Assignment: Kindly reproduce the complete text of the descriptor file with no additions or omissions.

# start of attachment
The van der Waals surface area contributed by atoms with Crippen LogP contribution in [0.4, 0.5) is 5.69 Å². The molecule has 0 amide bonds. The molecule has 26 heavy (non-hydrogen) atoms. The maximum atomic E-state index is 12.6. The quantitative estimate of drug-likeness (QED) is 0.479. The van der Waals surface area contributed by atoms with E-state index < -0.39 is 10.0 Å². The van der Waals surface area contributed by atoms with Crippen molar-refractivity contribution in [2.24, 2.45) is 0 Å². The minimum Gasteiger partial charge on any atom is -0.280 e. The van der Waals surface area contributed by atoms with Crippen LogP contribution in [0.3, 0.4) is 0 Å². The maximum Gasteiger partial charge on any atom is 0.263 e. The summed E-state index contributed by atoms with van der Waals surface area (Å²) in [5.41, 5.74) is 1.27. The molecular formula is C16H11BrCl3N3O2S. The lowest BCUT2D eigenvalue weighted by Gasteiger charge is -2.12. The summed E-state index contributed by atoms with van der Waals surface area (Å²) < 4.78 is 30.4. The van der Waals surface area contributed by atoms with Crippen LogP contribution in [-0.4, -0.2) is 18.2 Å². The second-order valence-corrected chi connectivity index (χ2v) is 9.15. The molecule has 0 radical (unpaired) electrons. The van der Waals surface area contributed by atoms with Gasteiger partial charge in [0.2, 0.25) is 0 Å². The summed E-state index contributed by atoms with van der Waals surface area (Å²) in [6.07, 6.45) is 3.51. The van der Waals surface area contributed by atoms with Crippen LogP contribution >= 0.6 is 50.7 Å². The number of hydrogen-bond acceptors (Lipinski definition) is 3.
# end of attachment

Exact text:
The van der Waals surface area contributed by atoms with Crippen LogP contribution in [0.4, 0.5) is 5.69 Å². The molecule has 0 amide bonds. The molecule has 26 heavy (non-hydrogen) atoms. The maximum atomic E-state index is 12.6. The quantitative estimate of drug-likeness (QED) is 0.479. The van der Waals surface area contributed by atoms with E-state index < -0.39 is 10.0 Å². The van der Waals surface area contributed by atoms with Crippen molar-refractivity contribution in [2.24, 2.45) is 0 Å². The minimum Gasteiger partial charge on any atom is -0.280 e. The van der Waals surface area contributed by atoms with Crippen LogP contribution in [0.3, 0.4) is 0 Å². The maximum Gasteiger partial charge on any atom is 0.263 e. The summed E-state index contributed by atoms with van der Waals surface area (Å²) in [5.41, 5.74) is 1.27. The molecular formula is C16H11BrCl3N3O2S. The lowest BCUT2D eigenvalue weighted by Gasteiger charge is -2.12. The summed E-state index contributed by atoms with van der Waals surface area (Å²) < 4.78 is 30.4. The van der Waals surface area contributed by atoms with Crippen LogP contribution in [-0.4, -0.2) is 18.2 Å². The second-order valence-corrected chi connectivity index (χ2v) is 9.15. The molecule has 0 radical (unpaired) electrons. The van der Waals surface area contributed by atoms with Gasteiger partial charge in [0.2, 0.25) is 0 Å². The summed E-state index contributed by atoms with van der Waals surface area (Å²) in [6.07, 6.45) is 3.51. The van der Waals surface area contributed by atoms with Crippen LogP contribution >= 0.6 is 50.7 Å². The number of hydrogen-bond acceptors (Lipinski definition) is 3.